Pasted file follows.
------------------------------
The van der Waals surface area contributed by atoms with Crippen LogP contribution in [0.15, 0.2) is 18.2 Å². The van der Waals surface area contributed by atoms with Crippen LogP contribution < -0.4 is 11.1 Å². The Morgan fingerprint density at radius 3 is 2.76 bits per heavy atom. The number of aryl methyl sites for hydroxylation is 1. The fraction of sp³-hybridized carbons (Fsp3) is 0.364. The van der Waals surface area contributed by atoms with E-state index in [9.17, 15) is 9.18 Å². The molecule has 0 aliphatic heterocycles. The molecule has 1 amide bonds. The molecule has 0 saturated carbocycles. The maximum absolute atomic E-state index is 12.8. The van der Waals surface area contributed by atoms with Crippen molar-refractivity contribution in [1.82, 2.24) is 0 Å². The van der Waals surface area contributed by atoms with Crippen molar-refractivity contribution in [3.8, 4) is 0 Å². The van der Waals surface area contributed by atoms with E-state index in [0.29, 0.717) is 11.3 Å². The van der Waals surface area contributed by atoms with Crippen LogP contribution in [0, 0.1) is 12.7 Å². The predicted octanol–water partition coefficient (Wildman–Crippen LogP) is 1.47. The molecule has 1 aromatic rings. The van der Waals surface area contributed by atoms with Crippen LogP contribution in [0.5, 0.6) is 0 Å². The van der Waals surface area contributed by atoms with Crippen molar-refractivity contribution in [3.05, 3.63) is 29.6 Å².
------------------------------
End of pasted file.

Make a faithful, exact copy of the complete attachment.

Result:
The van der Waals surface area contributed by atoms with Crippen LogP contribution in [0.15, 0.2) is 18.2 Å². The van der Waals surface area contributed by atoms with Crippen LogP contribution < -0.4 is 11.1 Å². The Morgan fingerprint density at radius 3 is 2.76 bits per heavy atom. The number of aryl methyl sites for hydroxylation is 1. The fraction of sp³-hybridized carbons (Fsp3) is 0.364. The van der Waals surface area contributed by atoms with E-state index in [9.17, 15) is 9.18 Å². The molecule has 0 aliphatic heterocycles. The molecule has 1 amide bonds. The molecule has 0 saturated carbocycles. The maximum absolute atomic E-state index is 12.8. The van der Waals surface area contributed by atoms with Crippen molar-refractivity contribution in [1.82, 2.24) is 0 Å². The van der Waals surface area contributed by atoms with Crippen molar-refractivity contribution in [3.8, 4) is 0 Å². The van der Waals surface area contributed by atoms with E-state index in [0.29, 0.717) is 11.3 Å². The van der Waals surface area contributed by atoms with Crippen LogP contribution in [0, 0.1) is 12.7 Å². The predicted octanol–water partition coefficient (Wildman–Crippen LogP) is 1.47. The molecule has 1 aromatic rings. The van der Waals surface area contributed by atoms with Crippen LogP contribution in [0.5, 0.6) is 0 Å². The van der Waals surface area contributed by atoms with Crippen molar-refractivity contribution in [3.05, 3.63) is 29.6 Å².